None of the spending mattered. As Dropout Nation reported earlier this month, Walker easily won re-election against Mary Burke, the Democratic standard-bearer (and NEA favorite) for the state’s top job, while the legislature remains in Republican control.

Meanwhile NEA spent plenty in North Carolina, where state legislators passed legislation eliminating near-lifetime employment for teachers as well as launching a school voucher initiative. The fears that Republicans in control of both the governor’s office and the state legislature would go further to advance some aspects of systemic reform (even as they halted implementation of Common Core reading and math standards) is one reason why the union’s Super-PAC spent $3 million to back the unsuccessful re-election campaign of U.S Sen. Kay Hagen over state house Speaker Thom Tillis, an architect of those efforts. The union subsidized its North Carolina affiliate to the tune of $1.1 million, as well as contributing $77,000 to North Carolina Citizens for Protecting Our Schools, which spent money on a number of state house races. NEA also subsidized other efforts in the Tar Heel State. This included paying $44,964 to Patterson Harkavy to help the union overturn the elimination of tenure; spending $20,625 on the services of Stephanie Bass, a former communications director for progressive group Blueprint NC, for communications work on the ground; and paying $7,500 to Dewey Square Group for advocacy efforts. As in Wisconsin, the NEA’s spending in North Carolina yielded no good results.

While the NEA’s spending on backing politicians didn’t work out so well, it yielded some better results in backing ballot initiatives.

On one hand, the union contributed $2 million to Colorado Commits to Kids, which unsuccessfully advocated for the passage of Amendment 66 in 2013, which would have increased the state’s income taxes from 4.63 percent to as much as 5.9 percent for citizens earning more than $75,000 a year. Ballotpedia notes that NEA (including its Colorado affiliate) was the single-biggest donor to the group based on numbers it had obtained earlier this year. The defeat of Amendment 66 was one of several major defeats for the union in the Rocky Mountain State over the past two years that includes the successful passage of Prop. 104 (which requires collective bargaining negotiations to be open to the public) and incumbent U.S. Sen. Mark Udall’s defeat at the hand of Congressman Cory Gardner.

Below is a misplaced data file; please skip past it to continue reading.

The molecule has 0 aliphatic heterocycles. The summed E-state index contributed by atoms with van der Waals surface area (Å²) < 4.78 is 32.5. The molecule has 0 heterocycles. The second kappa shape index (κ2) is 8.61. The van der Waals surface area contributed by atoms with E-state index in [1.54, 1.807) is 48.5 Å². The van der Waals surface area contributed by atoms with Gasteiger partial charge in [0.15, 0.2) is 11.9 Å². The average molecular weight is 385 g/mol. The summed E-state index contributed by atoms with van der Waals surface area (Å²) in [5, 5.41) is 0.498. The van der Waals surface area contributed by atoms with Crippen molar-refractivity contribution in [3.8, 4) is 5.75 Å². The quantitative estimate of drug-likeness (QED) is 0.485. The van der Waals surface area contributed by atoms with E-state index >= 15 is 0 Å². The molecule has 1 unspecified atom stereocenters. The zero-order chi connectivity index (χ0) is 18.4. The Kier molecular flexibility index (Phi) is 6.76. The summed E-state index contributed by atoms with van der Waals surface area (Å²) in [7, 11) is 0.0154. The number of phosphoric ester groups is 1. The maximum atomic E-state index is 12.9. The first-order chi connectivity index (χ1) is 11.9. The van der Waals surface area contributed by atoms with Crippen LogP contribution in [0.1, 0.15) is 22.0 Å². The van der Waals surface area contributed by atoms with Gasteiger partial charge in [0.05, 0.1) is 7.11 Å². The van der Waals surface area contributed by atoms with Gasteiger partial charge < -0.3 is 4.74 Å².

On the other hand, the union contributed $473,000 to Class Size Counts, a Washington State-based outfit which successfully backed Initiative 1351, which would restrict class sizes to no more than 25 kids in elementary and secondary schools; Ballotpedia estimates that NEA (including its affiliate and Super-PAC) contributed $2.8 million to the group, making it the single-biggest backer of the effort. Because the initiative requires the hiring of more teachers, the union and its Evergreen State affiliate will benefit greatly, both financially and otherwise, from its passage. The effort was also backed by SEIU, which likely backed I-1351 as a Trojan Horse for its own aims — and not exactly to help the NEA expand its ranks; this is because the wording of the initiative allows any district to use the additional state dollars to hire custodians and other classified employees represented by the union.